#11: Hugh Jackman's after shave ritual and getting to a state of play
How structure takes away from the serendipity of an experience
👋 Hi friends, it's Hesam with issue #11 of 4 bits. 4 bits is a biweekly newsletter where I share thoughts and musings on how to build memorable experiences.
An update about this newsletter:
🪄 I haven't shared much about the journey of starting this newsletter, but it’s been rewarding in more ways than I imagined.
💌 Aside from starting a consistent writing practice, I've been able to reconnect with friends I haven't spoken with in years (issue #7 resonated with someone and they reached out to catch up), met with former students who were curious about writing online, and called a high school friend to recount a funny story he shared (more about this below).
🤝 All to say that, if you ever want to chat, hit reply and I'll get your message. I'd love to hear from you.
Hugh Jackman's after shave ritual
My high school friend Bernardo, an actor, writer, and director, was back home in Houston a couple of years ago to visit. We met for lunch at a local bakery we used to frequent. As I asked about his career updates, he shared a funny story from his acting circles. It started with him saying something like this:
So actors… every time they get up to perform, they have to pretend like it's the first time they're doing it. Even if they've done it 92 times, the audience is seeing it for the first time.
I nodded my head. As I ate a mortadella sandwich that brought back childhood memories, I tried to maintain eye contact while simultaneously admiring how delicious the baguette was. Then Bernardo added:
You know what Hugh Jackman does to make that happen?
My mind raced as I tried to remember who Hugh Jackman was. I couldn’t stop thinking about the mortadella in my sandwich. Hugh Jackman… he was in X-Men, right? Despite my first job in high school being at a video store, it was pre-Jackman era when I worked there. I tried my best to give a convincing "yes, I know who you're talking about" nod. Bernardo leaned closer and lowered his voice.
He [Hugh Jackman] puts after shave on. He only does that right before going on stage for a performance. That's how he knows it's a special moment, man. After shave, that's his secret.
I took note of this and set it aside. Bernardo and I’s conversation drifted to other topics including how teachers can learn from actors, why telling a story is like being on a road trip with your friend, and how Bernardo prepares for a new role by interviewing people to understand a day in their shoes. We wrapped up the meal with a quick coffee and headed our separate ways.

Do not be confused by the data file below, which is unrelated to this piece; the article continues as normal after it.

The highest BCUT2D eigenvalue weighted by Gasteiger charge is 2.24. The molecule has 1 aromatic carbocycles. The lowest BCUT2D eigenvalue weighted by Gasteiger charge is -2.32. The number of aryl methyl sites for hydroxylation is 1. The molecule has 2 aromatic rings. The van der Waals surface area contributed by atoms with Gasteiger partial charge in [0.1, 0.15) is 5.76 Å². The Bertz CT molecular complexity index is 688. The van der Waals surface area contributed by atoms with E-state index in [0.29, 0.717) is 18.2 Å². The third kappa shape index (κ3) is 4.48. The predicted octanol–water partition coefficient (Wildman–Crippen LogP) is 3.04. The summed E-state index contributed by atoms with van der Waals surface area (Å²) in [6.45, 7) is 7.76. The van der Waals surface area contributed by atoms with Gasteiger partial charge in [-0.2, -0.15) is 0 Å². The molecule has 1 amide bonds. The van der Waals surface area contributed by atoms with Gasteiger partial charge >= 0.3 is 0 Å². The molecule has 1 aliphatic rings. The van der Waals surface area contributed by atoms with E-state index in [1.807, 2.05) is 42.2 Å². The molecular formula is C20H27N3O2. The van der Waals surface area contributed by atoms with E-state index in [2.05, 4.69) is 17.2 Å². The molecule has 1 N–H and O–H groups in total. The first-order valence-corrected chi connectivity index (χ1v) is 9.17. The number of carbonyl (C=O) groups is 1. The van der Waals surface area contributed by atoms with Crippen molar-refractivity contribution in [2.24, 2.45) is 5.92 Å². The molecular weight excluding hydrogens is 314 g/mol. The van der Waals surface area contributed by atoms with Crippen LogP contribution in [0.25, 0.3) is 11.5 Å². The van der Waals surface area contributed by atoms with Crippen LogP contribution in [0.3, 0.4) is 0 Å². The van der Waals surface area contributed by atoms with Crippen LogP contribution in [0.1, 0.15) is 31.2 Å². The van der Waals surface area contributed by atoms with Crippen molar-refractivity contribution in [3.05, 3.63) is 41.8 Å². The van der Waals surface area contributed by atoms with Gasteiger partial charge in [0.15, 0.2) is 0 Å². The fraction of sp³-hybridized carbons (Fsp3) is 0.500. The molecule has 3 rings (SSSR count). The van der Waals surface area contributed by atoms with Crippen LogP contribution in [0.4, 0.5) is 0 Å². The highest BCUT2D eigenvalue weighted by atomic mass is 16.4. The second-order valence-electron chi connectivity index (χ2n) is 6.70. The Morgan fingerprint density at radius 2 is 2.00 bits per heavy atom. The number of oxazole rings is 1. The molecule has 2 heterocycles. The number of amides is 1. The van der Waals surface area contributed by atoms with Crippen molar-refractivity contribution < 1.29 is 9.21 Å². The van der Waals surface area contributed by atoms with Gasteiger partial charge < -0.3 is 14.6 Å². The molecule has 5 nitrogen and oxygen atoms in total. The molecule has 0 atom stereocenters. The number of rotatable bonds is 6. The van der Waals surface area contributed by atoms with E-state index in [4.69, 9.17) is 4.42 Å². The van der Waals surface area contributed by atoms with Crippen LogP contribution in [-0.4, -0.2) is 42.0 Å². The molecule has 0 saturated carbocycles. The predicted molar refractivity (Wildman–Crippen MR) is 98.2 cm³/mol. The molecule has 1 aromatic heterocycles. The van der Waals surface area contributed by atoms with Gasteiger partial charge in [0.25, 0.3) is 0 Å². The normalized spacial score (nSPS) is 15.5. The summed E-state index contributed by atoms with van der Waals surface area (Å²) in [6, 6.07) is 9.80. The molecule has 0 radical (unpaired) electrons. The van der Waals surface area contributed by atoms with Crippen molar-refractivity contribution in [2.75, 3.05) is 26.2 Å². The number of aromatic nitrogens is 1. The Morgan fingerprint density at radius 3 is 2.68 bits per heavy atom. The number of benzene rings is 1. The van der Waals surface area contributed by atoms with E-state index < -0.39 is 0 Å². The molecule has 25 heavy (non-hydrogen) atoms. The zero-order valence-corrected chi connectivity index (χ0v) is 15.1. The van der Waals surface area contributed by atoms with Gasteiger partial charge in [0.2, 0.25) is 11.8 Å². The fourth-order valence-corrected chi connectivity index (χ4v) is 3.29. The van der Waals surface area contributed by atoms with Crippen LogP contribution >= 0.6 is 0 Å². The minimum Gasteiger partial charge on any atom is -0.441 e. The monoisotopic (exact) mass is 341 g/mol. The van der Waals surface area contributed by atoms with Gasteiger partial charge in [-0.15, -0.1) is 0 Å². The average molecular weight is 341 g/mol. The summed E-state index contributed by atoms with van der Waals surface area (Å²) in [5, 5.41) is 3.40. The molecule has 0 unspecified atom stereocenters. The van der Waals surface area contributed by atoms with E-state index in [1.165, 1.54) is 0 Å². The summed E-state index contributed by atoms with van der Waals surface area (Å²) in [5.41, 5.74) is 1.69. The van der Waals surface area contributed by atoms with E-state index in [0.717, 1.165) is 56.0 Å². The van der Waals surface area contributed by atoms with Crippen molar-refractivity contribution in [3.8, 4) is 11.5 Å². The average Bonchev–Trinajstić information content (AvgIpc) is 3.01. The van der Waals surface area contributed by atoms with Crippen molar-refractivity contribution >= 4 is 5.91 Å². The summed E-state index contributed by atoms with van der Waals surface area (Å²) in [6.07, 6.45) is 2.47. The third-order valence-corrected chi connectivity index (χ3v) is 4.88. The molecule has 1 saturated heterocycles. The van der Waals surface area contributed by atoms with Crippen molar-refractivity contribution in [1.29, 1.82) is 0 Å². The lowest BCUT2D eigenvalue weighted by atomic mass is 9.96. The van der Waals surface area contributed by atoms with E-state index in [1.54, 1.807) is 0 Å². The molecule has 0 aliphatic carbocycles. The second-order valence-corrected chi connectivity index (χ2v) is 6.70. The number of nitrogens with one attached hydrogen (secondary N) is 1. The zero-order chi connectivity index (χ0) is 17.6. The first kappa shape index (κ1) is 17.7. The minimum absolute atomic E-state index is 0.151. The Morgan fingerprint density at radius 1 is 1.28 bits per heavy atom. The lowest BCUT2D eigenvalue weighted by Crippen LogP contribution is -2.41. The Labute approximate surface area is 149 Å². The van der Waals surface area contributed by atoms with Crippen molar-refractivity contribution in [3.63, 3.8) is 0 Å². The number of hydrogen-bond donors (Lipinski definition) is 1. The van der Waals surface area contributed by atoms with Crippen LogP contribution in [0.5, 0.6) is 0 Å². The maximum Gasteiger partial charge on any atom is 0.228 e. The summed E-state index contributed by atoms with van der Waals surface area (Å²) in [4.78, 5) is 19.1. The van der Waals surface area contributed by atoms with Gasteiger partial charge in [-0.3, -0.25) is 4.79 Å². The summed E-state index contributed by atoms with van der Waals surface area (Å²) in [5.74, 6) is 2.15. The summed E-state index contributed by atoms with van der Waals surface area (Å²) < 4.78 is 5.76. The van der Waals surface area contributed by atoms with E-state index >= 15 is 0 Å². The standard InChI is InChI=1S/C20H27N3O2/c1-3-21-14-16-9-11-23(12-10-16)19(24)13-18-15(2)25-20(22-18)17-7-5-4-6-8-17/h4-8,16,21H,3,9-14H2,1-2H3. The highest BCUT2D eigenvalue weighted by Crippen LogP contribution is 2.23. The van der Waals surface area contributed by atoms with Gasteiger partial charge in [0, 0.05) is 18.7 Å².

But recently, I've been reflecting on what it's like to design an experience and deliver it over and over again. How do performers get into the right mental state to perform and do their very best every time?
I had heard about athletes, actors, and others who had designed rituals to "get their head in the game". So naturally, I texted Bernardo this week and asked:
I had a quick question about Hugh Jackman and aftershave - is there a good time to talk for 10 mins today?
A few hours later, we were on the phone, and I recounted the story he shared with me two years ago. And while he couldn't recall the conversation or Hugh Jackman's after shave regimen, he shared his thoughts on where he thinks most performers go wrong when preparing to deliver an experience.
Do rituals and structure take away from the serendipity of an experience?
Bernardo shared his perspective:
My view on having rituals has changed. It's too much structure. The goal in all creative pursuits is to be in a flow state, a state of play. You can't be hyperaware of what you're doing or what the audience is experiencing: only then are you free enough to be in a state of play. It's hard to get there while also following the exact rules and plan that you've setup. This is why I don't outline when I write. You're giving yourself too many rules to follow. You lose out on the magical discoveries that you get when you're in a state of play.
The meticulous organizer in me cringed. I began to realize the tension creators of an experience face:
How do you create enough structure for an experience to run smoothly without sacrificing serendipity?
How do you mentally prepare yourself without overthinking it?
And what happens when something unexpected happens and all your plans go out the window?
One day, my friend and I had a performance in a black box theater (a simple square room with black walls and minimal staging) in New York. The place was a dump. We get onto the stage and realize that it's covered with ants. They're EVERYWHERE. Thousands of them.
My friend and I quickly glance at each other and immediately start cursing at the ants in Spanish. This continues for 10 minutes, us reacting to these random ants on the stage. Rather than get upset that we couldn't perform what we planned, we embraced it and incorporated the ants in what we did. The audience loved it.
If they were committed to sticking to the script they had practiced over and over before, would they have been able to get into that state of play?
We’ll never know.
But when you remove structure and embrace serendipity, you create space for discovery. For the unexpected. And sometimes that’s better than a perfect plan.
So next time you're designing an experience, don't think about getting it exactly right or doing it the same way each time. You never know when a thousand ants may foil your plans.